11 Replies Latest reply: Sep 6, 2013 11:12 PM by MadMacs0
tony1993 Level 1 (0 points)

Hi there


I got an email telling me that my mac had malware - i'm not sure how to check for it - can anyone help ??

  • etresoft Level 7 (27,786 points)

    Run Software Update.

  • Linc Davis Level 10 (192,265 points)

    Who sent this email? What did it tell you to do?

  • MrHoffman Level 6 (14,762 points)

    And in general, don't believe everything you read.


    Various email being forwarded around in recent years is expressly written to cause the reader to download and install malware.  There are various ways that this social engineering works, whether by getting you to run an included tool, or go to a web site to install a tool, or otherwise.


    Various web sites too are designed to convince you to install something - a video player or CODEC is a common choice - that's actually malware.  In general, don't.


    Rule of thumb: If you didn't go looking for (whatever) yourself, then do not install (whatever).


    And yes, run Software Update regularly; that keeps OS X current.  Also keep all of your local add-on software current.  In particular, keep your Adobe Flash Player current; there was an Adobe update a few days ago.  (Or you can choose to remove Flash Player, if you're not using it.)  To get the current Flash Player, go directly to the Adobe web site, and download the update from there.

  • tony1993 Level 1 (0 points)

    Thanks for your responses,however I'm sure I have something on my computer- I keep getting redirected to other websites, unknown to me .


    Are there any system checks that i can make to ensure i haven't been infected.


    I've been doing some research and apparantly it is a growing issue on macs.

    I am running version 10.6.2- not too sure what to do.


    Thanks so much

  • MrHoffman Level 6 (14,762 points)

    In simplest terms:


    Run Software Update.


    To run software update:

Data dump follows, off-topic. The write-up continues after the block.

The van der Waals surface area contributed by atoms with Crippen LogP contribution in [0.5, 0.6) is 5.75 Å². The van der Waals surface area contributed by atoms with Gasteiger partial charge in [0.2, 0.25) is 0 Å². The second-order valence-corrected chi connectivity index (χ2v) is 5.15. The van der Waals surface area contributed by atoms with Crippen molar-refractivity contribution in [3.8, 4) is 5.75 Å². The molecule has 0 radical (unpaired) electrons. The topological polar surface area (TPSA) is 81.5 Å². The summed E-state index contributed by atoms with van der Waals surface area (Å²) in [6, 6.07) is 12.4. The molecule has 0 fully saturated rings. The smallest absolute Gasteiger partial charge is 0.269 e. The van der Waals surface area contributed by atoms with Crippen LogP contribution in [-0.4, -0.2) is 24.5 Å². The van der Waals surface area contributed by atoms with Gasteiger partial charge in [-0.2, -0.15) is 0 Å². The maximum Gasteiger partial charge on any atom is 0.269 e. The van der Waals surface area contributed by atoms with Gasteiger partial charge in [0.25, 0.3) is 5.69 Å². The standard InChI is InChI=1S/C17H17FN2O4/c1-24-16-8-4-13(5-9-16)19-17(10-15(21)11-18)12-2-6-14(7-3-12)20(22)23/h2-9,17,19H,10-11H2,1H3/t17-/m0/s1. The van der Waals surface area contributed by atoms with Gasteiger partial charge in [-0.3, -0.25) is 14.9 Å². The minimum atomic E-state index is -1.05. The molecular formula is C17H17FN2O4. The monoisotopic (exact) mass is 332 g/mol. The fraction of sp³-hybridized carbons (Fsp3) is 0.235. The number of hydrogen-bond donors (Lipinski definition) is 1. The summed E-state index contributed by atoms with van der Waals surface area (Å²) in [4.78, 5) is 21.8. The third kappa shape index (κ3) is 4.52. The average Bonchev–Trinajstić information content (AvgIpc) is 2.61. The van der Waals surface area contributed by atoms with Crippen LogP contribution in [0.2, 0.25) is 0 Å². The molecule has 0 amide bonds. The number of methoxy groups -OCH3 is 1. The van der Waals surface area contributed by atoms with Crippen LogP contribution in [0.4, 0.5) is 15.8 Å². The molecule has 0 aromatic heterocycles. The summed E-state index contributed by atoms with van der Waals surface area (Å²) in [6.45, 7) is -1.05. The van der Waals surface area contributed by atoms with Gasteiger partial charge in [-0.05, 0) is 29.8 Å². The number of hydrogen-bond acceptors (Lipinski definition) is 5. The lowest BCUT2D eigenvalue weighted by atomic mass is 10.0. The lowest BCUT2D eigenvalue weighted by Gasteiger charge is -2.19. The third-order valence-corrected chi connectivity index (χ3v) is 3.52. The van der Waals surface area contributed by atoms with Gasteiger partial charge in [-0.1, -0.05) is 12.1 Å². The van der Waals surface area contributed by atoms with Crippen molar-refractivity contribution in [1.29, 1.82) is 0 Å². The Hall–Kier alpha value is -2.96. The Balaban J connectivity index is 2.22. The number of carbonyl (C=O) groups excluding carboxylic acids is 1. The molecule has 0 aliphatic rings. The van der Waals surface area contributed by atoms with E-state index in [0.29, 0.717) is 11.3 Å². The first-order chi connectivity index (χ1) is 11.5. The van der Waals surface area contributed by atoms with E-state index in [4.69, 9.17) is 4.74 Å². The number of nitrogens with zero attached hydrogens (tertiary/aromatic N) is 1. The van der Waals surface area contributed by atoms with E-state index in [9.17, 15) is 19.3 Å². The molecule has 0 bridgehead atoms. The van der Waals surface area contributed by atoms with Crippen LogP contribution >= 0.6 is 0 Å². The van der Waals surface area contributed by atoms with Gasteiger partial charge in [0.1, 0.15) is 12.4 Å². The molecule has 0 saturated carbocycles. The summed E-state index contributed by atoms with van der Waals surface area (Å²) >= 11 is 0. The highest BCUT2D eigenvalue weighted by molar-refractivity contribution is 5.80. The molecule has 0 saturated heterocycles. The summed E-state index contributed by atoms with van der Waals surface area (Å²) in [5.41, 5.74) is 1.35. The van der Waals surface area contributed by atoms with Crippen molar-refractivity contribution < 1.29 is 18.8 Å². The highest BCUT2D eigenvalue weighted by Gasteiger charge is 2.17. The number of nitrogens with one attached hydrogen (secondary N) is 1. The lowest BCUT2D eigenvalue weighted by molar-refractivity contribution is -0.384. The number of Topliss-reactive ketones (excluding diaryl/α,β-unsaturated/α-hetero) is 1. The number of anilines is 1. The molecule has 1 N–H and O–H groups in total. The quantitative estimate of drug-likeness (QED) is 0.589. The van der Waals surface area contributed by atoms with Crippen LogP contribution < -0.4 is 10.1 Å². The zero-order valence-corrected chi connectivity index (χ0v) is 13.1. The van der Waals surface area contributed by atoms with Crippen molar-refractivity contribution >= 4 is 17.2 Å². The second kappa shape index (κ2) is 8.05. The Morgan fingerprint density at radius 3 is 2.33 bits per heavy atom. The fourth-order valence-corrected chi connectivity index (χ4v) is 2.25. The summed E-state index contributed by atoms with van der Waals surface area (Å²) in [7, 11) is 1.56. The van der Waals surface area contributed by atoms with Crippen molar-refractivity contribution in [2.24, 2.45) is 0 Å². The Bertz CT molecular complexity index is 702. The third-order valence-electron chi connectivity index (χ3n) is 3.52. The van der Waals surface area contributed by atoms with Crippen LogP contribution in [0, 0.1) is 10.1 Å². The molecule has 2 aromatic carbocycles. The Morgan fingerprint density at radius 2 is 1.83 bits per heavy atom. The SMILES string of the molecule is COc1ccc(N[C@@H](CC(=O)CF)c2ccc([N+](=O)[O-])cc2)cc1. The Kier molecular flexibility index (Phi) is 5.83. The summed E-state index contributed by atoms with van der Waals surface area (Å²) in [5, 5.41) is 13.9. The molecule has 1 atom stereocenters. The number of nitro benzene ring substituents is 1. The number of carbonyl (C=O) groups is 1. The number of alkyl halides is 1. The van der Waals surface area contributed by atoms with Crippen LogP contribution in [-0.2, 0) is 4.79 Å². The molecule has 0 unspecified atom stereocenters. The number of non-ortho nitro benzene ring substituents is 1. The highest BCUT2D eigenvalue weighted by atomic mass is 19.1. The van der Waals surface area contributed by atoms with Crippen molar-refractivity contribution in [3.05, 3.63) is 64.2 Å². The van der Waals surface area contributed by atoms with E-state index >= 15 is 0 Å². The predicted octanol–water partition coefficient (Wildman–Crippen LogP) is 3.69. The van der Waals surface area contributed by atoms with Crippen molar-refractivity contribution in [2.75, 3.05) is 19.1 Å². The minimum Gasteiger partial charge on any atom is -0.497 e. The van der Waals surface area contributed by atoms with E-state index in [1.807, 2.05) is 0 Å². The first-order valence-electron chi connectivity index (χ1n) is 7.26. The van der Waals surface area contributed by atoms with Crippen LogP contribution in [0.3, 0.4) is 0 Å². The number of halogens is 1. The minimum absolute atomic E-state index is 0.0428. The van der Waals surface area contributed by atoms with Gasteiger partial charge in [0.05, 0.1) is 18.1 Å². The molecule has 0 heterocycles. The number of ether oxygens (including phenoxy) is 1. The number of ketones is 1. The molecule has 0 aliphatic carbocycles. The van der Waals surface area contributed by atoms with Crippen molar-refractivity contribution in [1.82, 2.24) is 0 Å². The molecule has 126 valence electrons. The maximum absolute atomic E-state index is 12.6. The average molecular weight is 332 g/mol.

 > Software Update


    This will bring you to 10.6.8, and will load the updated Java, and will load a variety of other security patches and updates that have arrived since 10.6.2 shipped.


    Then enable automatic software updates, and follow a practice of more quickly installing updates:


    System Preferences.app > Software Update > Scheduled Check > (at least Weekly, maybe Daily)


    Then visit the Adobe web site, and download and install the current Adobe Flash Player software, and enable automatic updates within that tool; there's a System Preferences.app entry for Flash Player in recent versions of that tool, but I don't recall the details of enabling automatic updates off-hand.  Or use the Adobe-provided deinstallation tool to wholly remove the Flash Player package from your system.


    If you have been downloading and authenticating random other stuff (and if moving to 10.6.8 and invoking the tools that remove the most recent round of malware cruft doesn't resolve the issues), then create an external backup or two using your installation DVD and the Disk Utility tool, wipe your curent disk, and reinstall OS X, and migrate in your data from the old copy.  Or (given I can infer you're not particularly familiar with this stuff) work with somebody that's more familiar with avoiding and removing malware and with securing an OS X system.

  • WZZZ Level 6 (12,845 points)

    Besides running Software Update, scan your Mac for the DNSChanger Trojan using the tool from SecureMac.com.


    Also, switch DNS servers to OpenDNS. They are patched against DNS poisoning, which would redirect you to sites in the fashion you have described. They will also likely be faster than the ones you are currently using.


    In System Preferences>Network, enter these numbers in Advanced>DNS for the interface you use, e.g. Airport or Ethernet and hit Apply.